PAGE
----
Sefton Park, 24th January 2016

03 Sefton Park palm house sign
RSPB were having a “Feed the Birds” day at the Palm House, which seemed like sufficient excuse to visit the park again. It was a very mild day, all of a sudden. What a change from last week’s freeze!

There is a fine group of youngish Italian Alders at the southern entrance, with large cones from last year, and this year’s catkins well on show.

03 Sefton Park Alder cones

Lake (and lakeside) birds were the usual Canada Geese, Mallards, Coots, Moorhen and Feral Pigeons, with many Black-headed Gulls, one with a fully black head. We saw only two Mute Swans, but we saw the rest of the family later. All six cygnets are still hanging out with their parents, but it can’t be long now until they are driven off. There were a couple of Little Grebes on the water near the island. We noticed several groups of young Turkey Oak trees, perhaps five or ten years old.

03 Sefton Park young oaks

Their deeply-indented leaves were still thick on the trees, in the way of young Oaks, and they were positively identified by their whiskery buds.

03 Sefton Park turkey oak bud

There are very many fine old trees in the park, which are possibly original 1872 plantings, but there are far fewer young ones. Will there be a tree crisis in Liverpool parks one of these days?

On the island next to the bandstand is a variegated Holly tree, with some dark green sections. Has part of the tree reverted, or is there another tree behind it? We found that the gate to the bridge was open, so went to look. Although multi-stemmed, it is all one tree, with yellow-margined and dark green leaves mixed together at the back.

03 Sefton Park Holly tree

03 Sefton Park Holly mixed

Nearby was a Weeping Ash, and on other side of the path a Witch Hazel (Hamamelis sp.) which was in spectacular bloom. It’s nothing to do with the ordinary European Hazel, it’s from a group of North American and Asian species. The old English name “Witch Hazel” was originally used for Wych Elm, and the early American settlers borrowed the name for the shrubs they found.

03 Sefton Park witch hazel

Near the old bowling greens John saw a Great Spotted Woodpecker, but it flew off before the rest of us could catch it. There were Magpies, Crows, and Buzzard, which flew into some dense trees and set all the Crows to cawing. After lunch outside the old aviary we walked northwards along the middle lake to look at the Dawn Redwood with the figured trunk. Then we spotted a weeping tree on the far bank, serving as a handy perch for BHGs and a Moorhen, but not apparently a Weeping Willow (it was grey not blonde) nor an Ash (no bunches of keys). We walked around to it, and it turned out to be the uncommon Weeping Beech, with a very few leaves still clinging on and slim buds just staring to swell.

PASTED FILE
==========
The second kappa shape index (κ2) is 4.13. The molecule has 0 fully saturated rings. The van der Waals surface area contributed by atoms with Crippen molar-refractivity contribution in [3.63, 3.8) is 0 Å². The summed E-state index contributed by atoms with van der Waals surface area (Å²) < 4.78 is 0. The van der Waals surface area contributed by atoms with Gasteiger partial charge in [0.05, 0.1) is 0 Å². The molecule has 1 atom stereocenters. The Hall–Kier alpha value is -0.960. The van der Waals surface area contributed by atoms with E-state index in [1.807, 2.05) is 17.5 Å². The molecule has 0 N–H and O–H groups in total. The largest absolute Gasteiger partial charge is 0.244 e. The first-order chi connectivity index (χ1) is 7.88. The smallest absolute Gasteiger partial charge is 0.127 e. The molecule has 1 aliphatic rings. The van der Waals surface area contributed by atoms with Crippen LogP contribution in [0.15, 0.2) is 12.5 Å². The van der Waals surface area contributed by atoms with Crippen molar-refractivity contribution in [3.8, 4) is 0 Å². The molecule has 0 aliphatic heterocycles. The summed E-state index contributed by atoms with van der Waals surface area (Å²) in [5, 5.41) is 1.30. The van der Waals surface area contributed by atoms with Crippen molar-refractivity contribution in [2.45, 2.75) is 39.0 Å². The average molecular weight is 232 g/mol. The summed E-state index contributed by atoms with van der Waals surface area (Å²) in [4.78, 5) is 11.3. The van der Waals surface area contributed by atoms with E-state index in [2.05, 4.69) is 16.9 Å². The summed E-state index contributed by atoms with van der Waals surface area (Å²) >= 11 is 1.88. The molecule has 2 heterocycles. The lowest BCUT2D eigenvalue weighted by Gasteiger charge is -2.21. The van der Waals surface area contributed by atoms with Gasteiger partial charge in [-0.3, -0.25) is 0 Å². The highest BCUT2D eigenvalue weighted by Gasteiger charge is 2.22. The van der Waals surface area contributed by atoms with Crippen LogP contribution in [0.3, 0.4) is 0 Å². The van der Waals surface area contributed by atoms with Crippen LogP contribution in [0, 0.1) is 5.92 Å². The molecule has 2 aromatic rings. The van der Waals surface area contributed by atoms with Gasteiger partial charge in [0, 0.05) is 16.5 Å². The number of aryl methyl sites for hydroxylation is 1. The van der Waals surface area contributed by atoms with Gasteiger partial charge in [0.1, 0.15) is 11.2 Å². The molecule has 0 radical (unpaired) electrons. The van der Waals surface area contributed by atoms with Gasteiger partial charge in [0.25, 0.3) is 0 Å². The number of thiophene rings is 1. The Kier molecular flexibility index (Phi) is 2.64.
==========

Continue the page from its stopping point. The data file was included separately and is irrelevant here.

03 Sefton Park weeping beech
On that same east bank were some sections of a cut-down Beech, with lovely curly yellow fungi.

03 Sefton Park fungi log

Then to
the Palm House for the RSPB event. They had a table selling bird food, another with children’s activities. I was amused by the bug hotel labelled “Bugingham Palace”, and also when John agreed to model an Albatross mask.

03 Sefton Park Albatross

Another table encouraged membership, and was giving away cute cuddly Hedgehogs to new subscribers. I really wanted one, but I’m already a member and they weren’t for sale. I’ll have to look out in the shop at the next reserve I visit.

03 Sefton Park cuddly hedgehog

Outside there was a telescope at kid-height, trained on the bird table. We saw Nuthatch, Blackbird and Blue Tit there. There was talk of a Kingfisher seen in the Dell that morning, so we walked that way, noting some Common Gulls and Jackdaws on the big field. We waited near the bridge for a while, but no Kingfisher showed.

03 Sefton Park Dell

Along the stream there were Daffodils just about to break their buds. Near the bird feeding area we spotted a Long-tailed Tit, and then some Ring-necked Parakeets flew in, appearing to be uncharacteristically shy of going for the apples that had been put out for them.

03 Sefton Park parakeet

The RSPB’s Chris Tynan was also there with a party, and said that there are thought to be about 20 of the Parakeets in Liverpool. He also said he thought the BHG with the fully black head which we noted earlier had been a Mediterranean Gull. On the way back along the east side of the main lake we failed to see the possible Med Gull again, but we found the female Mandarin Duck, which is another good tick for our year list, now looking pretty good after only two Sunday walks.

Public transport details: Bus 82 from Lime Street at 10.11, arriving Aigburth Road / Ashbourne Road at 10.25. Returned on the 82 from Aigburth Vale / Jericho Lane at 2.42, arriving Liverpool City Centre at 2.56.


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